|Publication number||US7364937 B2|
|Application number||US 11/270,909|
|Publication date||Apr 29, 2008|
|Filing date||Nov 10, 2005|
|Priority date||Dec 13, 2002|
|Also published as||CN1714461A, CN1714461B, US7049623, US20040115372, US20060054878, WO2004055915A2, WO2004055915A3|
|Publication number||11270909, 270909, US 7364937 B2, US 7364937B2, US-B2-7364937, US7364937 B2, US7364937B2|
|Original Assignee||Ovonyx, Inc.|
|Export Citation||BiBTeX, EndNote, RefMan|
|Patent Citations (8), Referenced by (10), Classifications (18), Legal Events (4)|
|External Links: USPTO, USPTO Assignment, Espacenet|
This application is a divisional of U.S. patent application Ser. No. 10/319,179, filed on Dec. 13, 2002 now U.S. Pat. No. 7,049,623.
This invention relates generally to electronic memories and particularly to electronic memories that use phase change material.
Phase change materials may exhibit at least two different states. The states may be called the amorphous and crystalline states. Transitions between these states may be selectively initiated. The states may be distinguished because the amorphous state generally exhibits higher resistivity than the crystalline state. The amorphous state involves a more disordered atomic structure. Generally any phase change material may be utilized. In some embodiments, however, thin-film chalcogenide alloy materials may be particularly suitable.
The phase change may be induced reversibly. Therefore, the memory may change from the amorphous to the crystalline state and may revert back to the amorphous state thereafter, or vice versa, in response to temperature changes. In effect, each memory cell may be thought of as a programmable resistor, which reversibly changes between higher and lower resistance states. The phase change may be induced by resistive heating.
Existing phase change memories may experience inefficient heating of the phase change material. Thus, there is a need for better ways to heat phase change material.
Examples of phase change memory material include, but are not limited to, chalcogenide element(s) compositions of the class of tellerium-germanium-antimony (TexGeySbz) material or GeSbTe alloys, although the scope of the present invention is not limited to just these. Alternatively, another phase change material may be used whose electrical properties (e.g. resistance, capacitance, etc.) may be changed through the application of energy such as, for example, light, heat, or electrical current.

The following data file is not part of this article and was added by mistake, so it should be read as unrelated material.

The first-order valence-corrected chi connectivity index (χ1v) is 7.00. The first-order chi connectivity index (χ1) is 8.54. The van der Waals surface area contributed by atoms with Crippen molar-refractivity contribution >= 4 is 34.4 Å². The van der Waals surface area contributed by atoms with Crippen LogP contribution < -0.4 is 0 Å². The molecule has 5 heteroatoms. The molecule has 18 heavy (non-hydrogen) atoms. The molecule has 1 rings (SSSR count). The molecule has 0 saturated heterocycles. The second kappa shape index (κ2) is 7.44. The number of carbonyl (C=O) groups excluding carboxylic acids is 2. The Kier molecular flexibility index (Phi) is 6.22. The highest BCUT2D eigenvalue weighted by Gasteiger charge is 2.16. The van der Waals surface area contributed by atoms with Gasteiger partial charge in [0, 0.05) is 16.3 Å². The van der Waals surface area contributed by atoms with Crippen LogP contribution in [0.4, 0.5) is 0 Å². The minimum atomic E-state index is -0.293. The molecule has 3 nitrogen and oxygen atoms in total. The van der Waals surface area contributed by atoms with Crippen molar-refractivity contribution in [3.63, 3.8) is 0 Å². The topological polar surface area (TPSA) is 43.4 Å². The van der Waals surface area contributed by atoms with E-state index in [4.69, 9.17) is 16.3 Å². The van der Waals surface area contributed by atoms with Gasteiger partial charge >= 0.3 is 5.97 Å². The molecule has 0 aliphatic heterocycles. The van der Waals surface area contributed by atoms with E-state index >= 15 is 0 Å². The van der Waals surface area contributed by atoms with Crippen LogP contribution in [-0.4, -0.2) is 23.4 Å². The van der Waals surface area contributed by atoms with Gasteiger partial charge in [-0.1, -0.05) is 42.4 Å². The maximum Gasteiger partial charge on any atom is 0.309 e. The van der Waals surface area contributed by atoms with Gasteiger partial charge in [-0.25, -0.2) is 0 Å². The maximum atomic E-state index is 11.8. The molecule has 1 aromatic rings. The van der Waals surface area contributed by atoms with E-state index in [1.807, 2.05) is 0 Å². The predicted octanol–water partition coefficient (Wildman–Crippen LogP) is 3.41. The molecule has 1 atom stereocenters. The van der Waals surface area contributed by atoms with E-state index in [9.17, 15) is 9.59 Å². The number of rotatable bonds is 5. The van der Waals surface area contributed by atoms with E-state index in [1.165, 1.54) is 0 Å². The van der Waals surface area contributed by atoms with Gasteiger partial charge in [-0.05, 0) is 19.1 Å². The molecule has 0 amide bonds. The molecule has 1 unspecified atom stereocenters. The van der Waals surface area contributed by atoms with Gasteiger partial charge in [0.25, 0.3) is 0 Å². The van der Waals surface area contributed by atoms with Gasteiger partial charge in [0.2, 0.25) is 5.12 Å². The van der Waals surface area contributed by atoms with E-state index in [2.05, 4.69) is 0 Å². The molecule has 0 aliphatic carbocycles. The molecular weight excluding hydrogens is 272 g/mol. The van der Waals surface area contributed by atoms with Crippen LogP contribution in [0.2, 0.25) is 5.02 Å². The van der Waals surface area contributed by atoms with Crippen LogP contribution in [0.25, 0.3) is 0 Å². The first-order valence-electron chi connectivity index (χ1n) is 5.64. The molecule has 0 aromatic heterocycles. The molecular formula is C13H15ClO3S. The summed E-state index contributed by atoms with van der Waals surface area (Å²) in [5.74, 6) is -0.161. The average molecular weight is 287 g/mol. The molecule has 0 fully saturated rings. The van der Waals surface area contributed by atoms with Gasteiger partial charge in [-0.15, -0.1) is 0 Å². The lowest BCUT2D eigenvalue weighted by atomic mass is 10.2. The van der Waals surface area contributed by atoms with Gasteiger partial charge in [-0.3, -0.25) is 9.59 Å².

The pore 46 may be defined by a sidewall spacer 22 in one embodiment. The pore 46 and sidewall spacer 22 may be defined by an opening formed in a dielectric or insulating material 20. The material 20 may be an oxide, nitride, or any other insulating material.
Below the pore 46 is a pair of lower electrodes including a relatively higher resistivity lower electrode 24 and a relatively lower resistivity lower electrode 26. The higher resistivity electrode 24 may be responsible for heating the adjacent portion of the phase change material 46 and, thus, may have a greater vertical extent. The lower resistivity electrode matejial 26 functions to distribute electrical current efficiently across the entire width of the higher resistivity electrode material 24. The lower electrode 24 and the lower electrode 26 may have aligned edges as shown in
Electrical current is received from the lower resistivity electrode material 26 and passes through the pedestal liner conductor 30 in one embodiment. The conductor 30 may be cup-shaped in one embodiment of the present invention and may be filled with an insulator 28 which also surrounds the pedestal liner conductor 30.
A nitride layer 32 may be penetrated by the pedestal liner conductor 30. The nitride layer 32 may be positioned over an isolating layer 35 formed on a semiconductor substrate including a p+ region 38.
The p+ region 38 may be adjacent a silicide contact region 34. Below the p+ region 38 is an n-type silicon layer 40. An n+ region 36 may be positioned between adjacent bitlines 14. Underneath the n-type silicon layer 40 is a p-type epitaxial (EPI) silicon layer 42 and a P++ type silicon substrate 44 in one embodiment of the present invention.
The resistivity of the relatively higher resistivity lower electrode 24 may be in the 1-500 mohm-cm, preferably 30-100 mohm-cm range. The lower resistivity lower electrode 26 may have a resistivity in the 0.01-1.0 mohm-cm, preferably 0.05-0.15 mohm-cm range in one embodiment of the present invention. Examples of resistive materials that may be used as the electrodes 24 and 26 include silicon nitride and tantalum nitride.
A processor-based system, shown in
While the present invention has been described with respect to a limited number of embodiments, those skilled in the art will appreciate numerous modifications and variations therefrom. It is intended that the appended claims cover all such modifications and variations as fall within the true spirit and scope of this present invention.
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|U.S. Classification||438/95, 438/102, 257/E21.069, 257/E21.068, 257/E45.002|
|International Classification||H01L21/00, H01L45/00|
|Cooperative Classification||Y10T428/13, H01L45/1233, H01L27/2409, H01L45/126, H01L45/144, H01L45/06, G11C13/0069, G11C2213/52, G11C2013/008|
|European Classification||G11C13/00R25W, H01L45/04|
|Sep 21, 2011||FPAY||Fee payment|
Year of fee payment: 4
|Oct 14, 2015||FPAY||Fee payment|
Year of fee payment: 8
|Dec 8, 2015||AS||Assignment|
Owner name: CARLOW INNOVATIONS LLC, VIRGINIA
Free format text: ASSIGNMENT OF ASSIGNORS INTEREST;ASSIGNOR:OVONYX, INC.;REEL/FRAME:037244/0954
Effective date: 20150731
|Jul 18, 2016||AS||Assignment|
Owner name: OVONYX MEMORY TECHNOLOGY, LLC, VIRGINIA
Free format text: CHANGE OF NAME;ASSIGNOR:CARLOW INNOVATIONS, LLC;REEL/FRAME:039379/0077
Effective date: 20160708